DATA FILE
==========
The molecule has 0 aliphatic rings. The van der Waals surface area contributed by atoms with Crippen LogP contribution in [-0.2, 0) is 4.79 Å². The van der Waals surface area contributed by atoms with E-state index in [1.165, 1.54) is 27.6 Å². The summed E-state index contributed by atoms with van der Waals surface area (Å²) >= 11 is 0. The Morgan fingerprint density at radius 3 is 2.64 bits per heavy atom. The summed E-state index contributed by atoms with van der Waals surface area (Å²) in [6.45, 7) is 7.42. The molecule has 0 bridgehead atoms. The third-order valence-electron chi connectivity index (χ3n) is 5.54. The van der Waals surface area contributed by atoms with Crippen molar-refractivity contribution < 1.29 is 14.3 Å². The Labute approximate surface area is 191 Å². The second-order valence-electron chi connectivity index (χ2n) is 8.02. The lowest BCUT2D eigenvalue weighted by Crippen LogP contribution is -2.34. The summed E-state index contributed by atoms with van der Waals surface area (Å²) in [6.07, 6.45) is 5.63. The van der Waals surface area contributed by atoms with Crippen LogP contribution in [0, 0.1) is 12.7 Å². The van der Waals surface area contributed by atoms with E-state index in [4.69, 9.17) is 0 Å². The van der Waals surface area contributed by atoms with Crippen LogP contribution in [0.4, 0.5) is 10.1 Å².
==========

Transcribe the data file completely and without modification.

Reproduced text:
The molecule has 0 aliphatic rings. The van der Waals surface area contributed by atoms with Crippen LogP contribution in [-0.2, 0) is 4.79 Å². The van der Waals surface area contributed by atoms with E-state index in [1.165, 1.54) is 27.6 Å². The summed E-state index contributed by atoms with van der Waals surface area (Å²) >= 11 is 0. The Morgan fingerprint density at radius 3 is 2.64 bits per heavy atom. The summed E-state index contributed by atoms with van der Waals surface area (Å²) in [6.45, 7) is 7.42. The molecule has 0 bridgehead atoms. The third-order valence-electron chi connectivity index (χ3n) is 5.54. The van der Waals surface area contributed by atoms with Crippen molar-refractivity contribution < 1.29 is 14.3 Å². The Labute approximate surface area is 191 Å². The second-order valence-electron chi connectivity index (χ2n) is 8.02. The lowest BCUT2D eigenvalue weighted by Crippen LogP contribution is -2.34. The summed E-state index contributed by atoms with van der Waals surface area (Å²) in [6.07, 6.45) is 5.63. The van der Waals surface area contributed by atoms with Crippen LogP contribution in [0, 0.1) is 12.7 Å². The van der Waals surface area contributed by atoms with E-state index in [4.69, 9.17) is 0 Å². The van der Waals surface area contributed by atoms with Crippen LogP contribution in [0.4, 0.5) is 10.1 Å².